• Reduction of the incidence of acute respiratory distress syndrome (ARDS), fat embolism and pneumonia, MODS, sepsis, and thromboembolic complications;


  • Facilitation of nursing and intensive care: Upright chest position, early mobilization, use of less analgesia.

Definitive osteosynthesis as day 1 surgery is advisable only when all the endpoints of resuscitation [14] have been accomplished.

Between the fifth and tenth day post-trauma an immunological window of opportunity exists, when the phase of hyperinflammation is followed by a period of immunosuppression and when new cell recruitment and de novo synthesis of acute-phase proteins are taking place.



  • During the “window of opportunity”, scheduled definitive surgery of long bone fractures (shaft and articular) can be performed relatively safely.

This period of immunosuppression lasts for about 2–3 weeks; therefore, secondary reconstructive procedures can be planned for the third or fourth week post-trauma (Fig. 5.3).

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Fig. 5.3
Roadmap for timing of surgeries according to the physiological status of the patient


5.5 General Aims and Scopes of Fracture Management in Polytrauma


Fractures can have an important impact on the severity of systemic traumatic reactions as a result of



  • Hemorrhage: Prolonged states of shock as well as exsanguinating hemorrhage are frequently associated with open or highly unstable pelvic ring injuries or femoral shaft fractures.


  • Contamination: Open fractures must always be considered as contaminated. If a wound can only be débrided after some delay or if débridement is not radical enough, bacterial nutrients will develop in the wound. A second or even third débridement is therefore mandatory.


  • Dead, ischemic tissue with a marginally perfused hypoxic zone: In unstable, displaced fractures, particularly after high-energy impact, a radical soft-tissue débridement is necessary as soon as possible in order to control the source of the inflammatory reaction.


  • Ischemiareperfusion injury: Prolonged hypovolemic shock and compartment syndromes related to fractures with or without vascular injuries are prone to ischemia-reperfusion injury with microvascular damage because of oxygen radicals. Blunt tissue contusions may activate xanthine oxidase; ischemia will produce the substrate xanthine/hypoxanthine, and reperfusion will add co-substrate oxygen. A dangerous triad is thus established.


  • Stress and pain: Unstable fractures cause pain and stress, which via afferent input [1] to the central nervous system, stimulate a neuroendocrine, neuroimmunological, and metabolic reflex arc.


  • Interference with intensive care: Unstable fractures prevent effective patient postures (upright chest) and pain-free handling in intensive care.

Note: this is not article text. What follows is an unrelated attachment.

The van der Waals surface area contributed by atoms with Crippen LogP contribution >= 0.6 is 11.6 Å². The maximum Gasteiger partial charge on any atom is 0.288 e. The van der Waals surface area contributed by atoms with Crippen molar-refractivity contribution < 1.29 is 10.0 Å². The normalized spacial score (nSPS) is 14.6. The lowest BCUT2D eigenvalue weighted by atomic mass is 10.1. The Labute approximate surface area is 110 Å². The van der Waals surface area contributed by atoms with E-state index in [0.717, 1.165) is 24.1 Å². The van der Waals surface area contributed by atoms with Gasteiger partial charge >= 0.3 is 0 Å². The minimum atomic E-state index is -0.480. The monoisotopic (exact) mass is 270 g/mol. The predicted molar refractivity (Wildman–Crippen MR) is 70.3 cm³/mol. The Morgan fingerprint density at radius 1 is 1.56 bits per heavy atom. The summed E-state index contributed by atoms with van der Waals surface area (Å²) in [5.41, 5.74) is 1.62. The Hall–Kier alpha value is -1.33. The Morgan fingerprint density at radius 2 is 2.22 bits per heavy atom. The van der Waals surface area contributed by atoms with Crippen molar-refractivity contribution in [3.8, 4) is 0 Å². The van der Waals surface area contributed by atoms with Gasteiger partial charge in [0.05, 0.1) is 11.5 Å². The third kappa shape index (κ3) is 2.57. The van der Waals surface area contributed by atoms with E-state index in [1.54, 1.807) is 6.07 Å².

The general aims and scope of fracture management are:



  • Control of hemorrhage;


  • Control of sources of contamination, removal of dead tissue, prevention of ischemia-reperfusion injury;


  • Pain relief;


  • Facilitating intensive care.

These concepts can be realized by hemostasis, débridement, fasciotomy, fracture fixation, and ­tension-free wound coverage.

For stabilization of long bones, external and internal fixation as well as plates and nails are options depending on the circumstances.


5.6 Pros and Cons of Different Fixation Methods


Intramedullary nailing is, from the biomechanical point of view, the method of choice for shaft fractures of the femur and tibia. However, femoral nailing, reamed as well as unreamed, bears the risk of pulmonary embolization [15].

The main reason for this is the manipulation of the content of the medullary canal by opening, insertion of guide-wire, reaming, and placement of a nail. This increases the intramedullary pressure so that emboli of bone marrow content, fibrin clots, and debris are introduced into the pulmonary circulation. Embolization also causes activation of coagulation and other cascade systems.

The immense clearing capacity of the pulmonary endothelium may already be compromised by a lung contusion, a massive transfusion of allogenic blood, a spill over of cytokines and mediators from large wounds with dead tissues, or an incomplete resuscitation from shock. In this situation, the additional insult arising from iatrogenic embolization can crucially damage pulmonary function (Fig. 5.1). Furthermore, it is important to realize that simple fracture types (transverse and short oblique) in a young patient with a narrow medullary canal and well-developed muscle envelope are more prone to be followed by pulmonary embolization after intramedullary nailing than complex fractures with extensive fragmentation of the femoral shaft, or fractures in elderly individuals with poorer muscles and a wide medullary canal. Currently, there is no evidence that intramedullary nailing without reaming is less dangerous than intra-medullary nailing after reaming.

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Apr 6, 2017 | Posted by in CRITICAL CARE | Comments Off on Polytrauma: Pathophysiology, Priorities, and Management